If you want to start feeling more energized and mentally sharp AND ensure the health of your brain as you age, I recommend that you start taking Stop Aging Now‘s MAX-B12 methylcobalamin lozenges today.

Click here to get special pricing and free shipping on MAX-B12 from Stop Aging Now.

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  1. http://www.alzheimersprevention.org/alzheimers_disease.htm
  2. Alzheimer’s Association
  3. Harvard Health Letter – August 2005 Edition
  4. Mayer G, Kröger M, Meier-Ewert K. Effects of vitamin B12 on performance and circadian rhythm in normal subjects. Neuropsychopharmacology. 1996 Nov;15(5):456-64.
  5. Herbert V. Vitamin B12 in Present Knowledge in Nutrition. 17th ed. International Life Sciences Institute Press, 1996.
  6. American Health Assistance Foundation. 2000-2012 www.AHAF.com/alzheimers
  7. A. David Smith, Stephen M. Smith et al. Homocysteine-Lowering by B Vitamins Slows the Rate of Accelerated Brain Atrophy in Mild Cognitive Impairment: A Randomized Controlled Trial. PLOS. Sept. 2010.
  8. Kimberly A Skarupski, Christine Tangney, et al. Longitudinal association of vitamin B-6, folate, and vitamin B-12 with depressive symptoms among older adults over time. Am J Clin Nutr. 2000;71:514-22.
  9. Baik HW, Russell RM. Vitamin B12 deficiency in the elderly. Annu Rev Nutr. 1999;19:357-77.
  10. Bowman, G. Neurology, published online Dec. 28, 2011.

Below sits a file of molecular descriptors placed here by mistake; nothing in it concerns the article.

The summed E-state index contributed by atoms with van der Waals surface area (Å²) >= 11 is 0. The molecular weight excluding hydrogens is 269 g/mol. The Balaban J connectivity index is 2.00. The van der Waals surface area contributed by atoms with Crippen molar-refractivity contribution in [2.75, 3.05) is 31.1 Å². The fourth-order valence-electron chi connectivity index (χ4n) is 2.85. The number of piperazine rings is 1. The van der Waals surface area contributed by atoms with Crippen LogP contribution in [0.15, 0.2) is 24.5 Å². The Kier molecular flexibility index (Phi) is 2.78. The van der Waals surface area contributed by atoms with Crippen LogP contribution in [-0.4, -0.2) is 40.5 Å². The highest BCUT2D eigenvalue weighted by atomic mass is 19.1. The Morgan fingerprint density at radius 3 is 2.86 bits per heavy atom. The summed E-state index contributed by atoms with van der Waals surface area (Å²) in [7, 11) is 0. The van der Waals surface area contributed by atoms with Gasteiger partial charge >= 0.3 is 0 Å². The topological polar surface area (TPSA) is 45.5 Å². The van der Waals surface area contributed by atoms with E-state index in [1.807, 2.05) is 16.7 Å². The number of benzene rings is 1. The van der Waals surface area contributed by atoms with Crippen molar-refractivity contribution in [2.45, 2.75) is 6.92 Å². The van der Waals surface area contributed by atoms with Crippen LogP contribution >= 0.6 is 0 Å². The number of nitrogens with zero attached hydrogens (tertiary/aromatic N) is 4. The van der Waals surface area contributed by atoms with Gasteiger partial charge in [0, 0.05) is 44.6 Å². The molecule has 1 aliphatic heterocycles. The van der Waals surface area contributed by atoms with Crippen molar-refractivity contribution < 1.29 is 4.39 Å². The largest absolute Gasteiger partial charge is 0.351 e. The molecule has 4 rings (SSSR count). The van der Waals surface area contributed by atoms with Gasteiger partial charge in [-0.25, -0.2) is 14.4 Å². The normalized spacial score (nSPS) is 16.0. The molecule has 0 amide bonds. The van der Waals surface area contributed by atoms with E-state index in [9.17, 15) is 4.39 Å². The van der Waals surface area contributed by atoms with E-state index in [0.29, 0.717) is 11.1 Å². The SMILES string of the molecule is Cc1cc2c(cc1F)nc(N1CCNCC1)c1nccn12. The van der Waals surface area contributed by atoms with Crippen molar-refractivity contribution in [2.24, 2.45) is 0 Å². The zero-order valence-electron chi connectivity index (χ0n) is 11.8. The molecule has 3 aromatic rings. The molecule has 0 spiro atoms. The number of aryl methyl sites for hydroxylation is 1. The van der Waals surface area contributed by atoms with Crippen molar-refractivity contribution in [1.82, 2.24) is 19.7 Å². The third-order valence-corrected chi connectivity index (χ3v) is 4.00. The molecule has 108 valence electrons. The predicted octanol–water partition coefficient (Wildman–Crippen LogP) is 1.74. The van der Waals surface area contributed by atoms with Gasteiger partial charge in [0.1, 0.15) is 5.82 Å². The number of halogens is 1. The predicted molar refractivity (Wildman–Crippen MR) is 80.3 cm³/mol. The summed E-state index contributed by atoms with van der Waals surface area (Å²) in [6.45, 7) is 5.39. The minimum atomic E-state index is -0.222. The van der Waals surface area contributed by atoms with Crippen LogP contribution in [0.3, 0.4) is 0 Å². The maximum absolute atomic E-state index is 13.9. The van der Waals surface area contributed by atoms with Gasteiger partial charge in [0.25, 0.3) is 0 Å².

11. Taraneh Dormohammadi Toosi, Farhad Shahi, et al. Neuropathy caused by B12 deficiency in a patient with ileal tuberculosis: A case report. Eur J Pharm. 1993;241:1-6.
  12. Neurosci Lett. 2000;288:191-4.
  13. B. Hooshmand, MD, MSc, A. Solomon et al. Homocysteine and holotranscobalamin and the risk of Alzheimer disease. Neurology October 19, 2010vol. 75 no. 16 1408-1414.
  14. Jolien de Jager, Adriaan Kooy. Long term treatment with metformin in patients with type 2 diabetes and risk of vitamin B-12 deficiency: randomised placebo controlled trial. BMJ. 2010;340:c2181.

Dr. Passero completed four years of post-graduate medical education at the National College of Naturopathic Medicine in Portland, Oregon after receiving a Bachelor’s Degree in Environmental Biology from the University of Colorado. Dr. Passero has trained with some of the nation’s leading doctors in the field of natural medicine. In his practice, Dr. Passero focuses on restoring harmony to both the body and mind using advanced protocols that incorporate herbal therapy, homeopathy, vitamin therapy and nutritional programs. Through education and guidance patients are able to unlock the natural healing power contained within each one of us. For more information, visit his website, Green Healing Wellness, or follow him on Facebook.



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Article updated on: March 29th, 2013

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3 Responses to “ The #1 Deficiency Damaging Your Brain ”

  1. natural products for health on October 20, 2012 at 7:29 PM

    Is B12 found occurring in nature, or can you only obtain it via commercial products?

  2. James Staudt on December 14, 2012 at 4:08 PM

    I give up! Who are we to believe? I just read an article on B12 and the relationship between it and prostate cancer in men. These medical people warned to not supplement with it. I wish you guys would all get together on this!!!

  3. joseph kurleto on February 17, 2013 at 5:11 PM

    Good article about the different way of using food to lower blood pressure.